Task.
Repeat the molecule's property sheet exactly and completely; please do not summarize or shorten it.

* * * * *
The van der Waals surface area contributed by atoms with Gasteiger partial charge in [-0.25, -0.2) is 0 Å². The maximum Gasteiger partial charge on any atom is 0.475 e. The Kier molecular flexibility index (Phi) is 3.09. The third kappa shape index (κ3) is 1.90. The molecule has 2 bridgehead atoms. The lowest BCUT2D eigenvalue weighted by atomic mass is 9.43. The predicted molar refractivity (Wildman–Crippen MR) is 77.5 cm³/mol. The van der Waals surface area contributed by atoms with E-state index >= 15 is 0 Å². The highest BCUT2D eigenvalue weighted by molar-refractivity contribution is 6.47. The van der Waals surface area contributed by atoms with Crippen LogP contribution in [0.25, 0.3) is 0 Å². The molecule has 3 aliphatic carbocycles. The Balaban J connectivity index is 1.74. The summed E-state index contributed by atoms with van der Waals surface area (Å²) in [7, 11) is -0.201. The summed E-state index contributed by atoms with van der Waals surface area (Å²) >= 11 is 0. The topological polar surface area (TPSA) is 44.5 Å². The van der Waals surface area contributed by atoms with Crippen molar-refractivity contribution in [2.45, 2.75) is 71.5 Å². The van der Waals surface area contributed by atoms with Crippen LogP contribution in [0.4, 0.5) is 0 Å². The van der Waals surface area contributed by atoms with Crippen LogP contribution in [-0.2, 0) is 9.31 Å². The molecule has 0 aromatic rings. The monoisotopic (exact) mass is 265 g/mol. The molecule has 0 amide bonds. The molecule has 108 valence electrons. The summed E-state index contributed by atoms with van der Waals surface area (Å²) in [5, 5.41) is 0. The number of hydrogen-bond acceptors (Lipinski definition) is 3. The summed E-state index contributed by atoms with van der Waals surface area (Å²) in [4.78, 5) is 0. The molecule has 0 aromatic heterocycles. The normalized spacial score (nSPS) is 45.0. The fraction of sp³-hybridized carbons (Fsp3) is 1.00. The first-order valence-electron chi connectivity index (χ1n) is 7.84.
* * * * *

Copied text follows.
The van der Waals surface area contributed by atoms with Gasteiger partial charge in [-0.25, -0.2) is 0 Å². The maximum Gasteiger partial charge on any atom is 0.475 e. The Kier molecular flexibility index (Phi) is 3.09. The third kappa shape index (κ3) is 1.90. The molecule has 2 bridgehead atoms. The lowest BCUT2D eigenvalue weighted by atomic mass is 9.43. The predicted molar refractivity (Wildman–Crippen MR) is 77.5 cm³/mol. The van der Waals surface area contributed by atoms with E-state index >= 15 is 0 Å². The highest BCUT2D eigenvalue weighted by molar-refractivity contribution is 6.47. The van der Waals surface area contributed by atoms with Crippen LogP contribution in [0.25, 0.3) is 0 Å². The molecule has 3 aliphatic carbocycles. The Balaban J connectivity index is 1.74. The summed E-state index contributed by atoms with van der Waals surface area (Å²) in [7, 11) is -0.201. The summed E-state index contributed by atoms with van der Waals surface area (Å²) >= 11 is 0. The topological polar surface area (TPSA) is 44.5 Å². The van der Waals surface area contributed by atoms with Crippen molar-refractivity contribution in [2.45, 2.75) is 71.5 Å². The van der Waals surface area contributed by atoms with Crippen LogP contribution in [0.4, 0.5) is 0 Å². The van der Waals surface area contributed by atoms with Crippen LogP contribution in [-0.2, 0) is 9.31 Å². The molecule has 0 aromatic rings. The monoisotopic (exact) mass is 265 g/mol. The molecule has 0 amide bonds. The molecule has 108 valence electrons. The summed E-state index contributed by atoms with van der Waals surface area (Å²) in [5, 5.41) is 0. The number of hydrogen-bond acceptors (Lipinski definition) is 3. The summed E-state index contributed by atoms with van der Waals surface area (Å²) in [4.78, 5) is 0. The molecule has 0 aromatic heterocycles. The normalized spacial score (nSPS) is 45.0. The fraction of sp³-hybridized carbons (Fsp3) is 1.00. The first-order valence-electron chi connectivity index (χ1n) is 7.84.